I have been researching the engineering reports on the Alaska Way Viaduct, the 520 floating bridge, and other fast deteriorating bridges and structures in WA state… and the more I learn, the more frightened I get. It will not require a major earthquake or other natural disaster to bring down some of these structures: one of our run-of-the-mill, winter wind storms could easily sink the 520 bridge, while the Viaduct is slowly toppling over onto the waterfront, all on its lonesome. And yet, one of the typically smug taunts I routinely get from I-912 proponents whenever I raise these issues is, “If it’s so dangerous, why is it still open to traffic?”
And so I would like to make an appeal to any attorneys in my audience, or other concerned citizens willing to contribute materially or financially, to join me in suing WSDOT and other responsible public agencies to immediately shut down the Viaduct, the 520 bridge and other structures that present an imminent danger to public safety. Really.
I suppose there are some in this region who simply do not believe that these structures are unsafe, or who are willing to gamble that “the big one” won’t strike during their lifetime, or at least, when they or their loved ones are traversing one of these hazardous roads. It is human nature to procrastinate in the face of possible, yet uncertain, deadly disasters (hence, New Orleans inadequate levees.) But how many voters are willing to cancel or delay the state transportation improvement package when faced with the imminent threat of adding an hour or more to their daily commute… each way?
If the Viaduct closes, it will not only spill traffic onto the surface streets, but onto an already congested I-5… which will in turn push traffic onto the even more congested I-405. And if the 520 bridge closes, I-90 will crawl to a virtual standstill for much of the day. Close them both at the same time, and… well… good luck to those regularly commuting across or around Lake Washington.
Don’t get me wrong; this is not just some Machiavellian ploy. These roads really are that unsafe, and if the only alternative is inaction, we would be doing a public service by shutting them down. But in the weeks leading up to the vote on I-912, something needs to be done to drive home to voters the truly dangerous state of our decaying infrastructure… and I’m not afraid to be the one cutting the reality check.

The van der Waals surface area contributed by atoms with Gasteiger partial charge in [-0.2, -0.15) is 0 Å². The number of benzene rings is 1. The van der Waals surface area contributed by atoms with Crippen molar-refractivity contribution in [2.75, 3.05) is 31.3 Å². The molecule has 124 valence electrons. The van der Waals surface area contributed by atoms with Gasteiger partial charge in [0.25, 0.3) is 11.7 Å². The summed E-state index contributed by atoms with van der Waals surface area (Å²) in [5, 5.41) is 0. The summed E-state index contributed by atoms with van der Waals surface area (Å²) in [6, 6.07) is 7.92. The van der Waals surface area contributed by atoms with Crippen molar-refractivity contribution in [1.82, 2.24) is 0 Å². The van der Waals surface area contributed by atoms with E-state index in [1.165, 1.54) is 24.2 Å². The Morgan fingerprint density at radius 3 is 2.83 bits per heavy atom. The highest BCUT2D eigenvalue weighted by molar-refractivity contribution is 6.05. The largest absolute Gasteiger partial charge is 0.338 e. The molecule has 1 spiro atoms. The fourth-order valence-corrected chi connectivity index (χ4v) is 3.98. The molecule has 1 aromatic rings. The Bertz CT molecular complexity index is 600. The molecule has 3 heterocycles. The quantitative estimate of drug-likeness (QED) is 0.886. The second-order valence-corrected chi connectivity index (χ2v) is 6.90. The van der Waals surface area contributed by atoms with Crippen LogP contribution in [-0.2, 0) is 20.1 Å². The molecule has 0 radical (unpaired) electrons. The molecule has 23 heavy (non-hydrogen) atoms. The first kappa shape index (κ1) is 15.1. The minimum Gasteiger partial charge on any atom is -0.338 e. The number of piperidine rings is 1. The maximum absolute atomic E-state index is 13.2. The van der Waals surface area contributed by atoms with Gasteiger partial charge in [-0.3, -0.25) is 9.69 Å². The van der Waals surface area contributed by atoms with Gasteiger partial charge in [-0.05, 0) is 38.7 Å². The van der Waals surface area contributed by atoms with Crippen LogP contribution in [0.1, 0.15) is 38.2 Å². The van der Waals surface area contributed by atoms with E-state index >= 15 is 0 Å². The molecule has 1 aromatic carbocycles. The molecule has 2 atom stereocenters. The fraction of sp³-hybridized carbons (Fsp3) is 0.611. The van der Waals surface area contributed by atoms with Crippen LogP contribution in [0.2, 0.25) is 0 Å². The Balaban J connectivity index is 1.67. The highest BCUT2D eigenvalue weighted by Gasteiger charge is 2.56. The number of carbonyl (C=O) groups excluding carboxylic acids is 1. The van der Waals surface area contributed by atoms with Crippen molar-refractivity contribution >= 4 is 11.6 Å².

No doubt a successful lawsuit would deliver a huge blow to our regional economy, but I have talked to several elected officials who would privately welcome somebody taking such a politically untenable action. In the wake of Hurricane Katrina our collective paralysis is unconscionable, and anybody who understands the engineering reports understands the moral imperative to act now.
The 520 bridge is brittle and crumbling, its pontoons springing leaks faster than they can be patched up. The Viaduct’s columns rest on unstable soil, and no amount of reinforcement can keep it from falling over. These and other structures are public hazards that need to be replaced immediately, or removed entirely… and I intend to make my case in a court of law.
I have neither the legal training nor the financial resources to pursue this on my own, so if you can substantially contribute money or legal expertise, or know of others who can, please drop me an email. I hope to file suit by early October, and if I can generate enough interest to proceed, I will open a “legal offense fund” so that others may contribute according to their means.
Of course, none of this would be necessary if Republican “leaders” like Dino Rossi would take a responsible, public stance on this dire issue, persuading their core constituents to vote no on the foolishly obstructionist I-912. But barring such an uncharacteristic fit of candor, I will be forced to follow the only lead Rossi has ever given the people of this state, and turn to the courts to achieve an objective I might not be able win at the polls.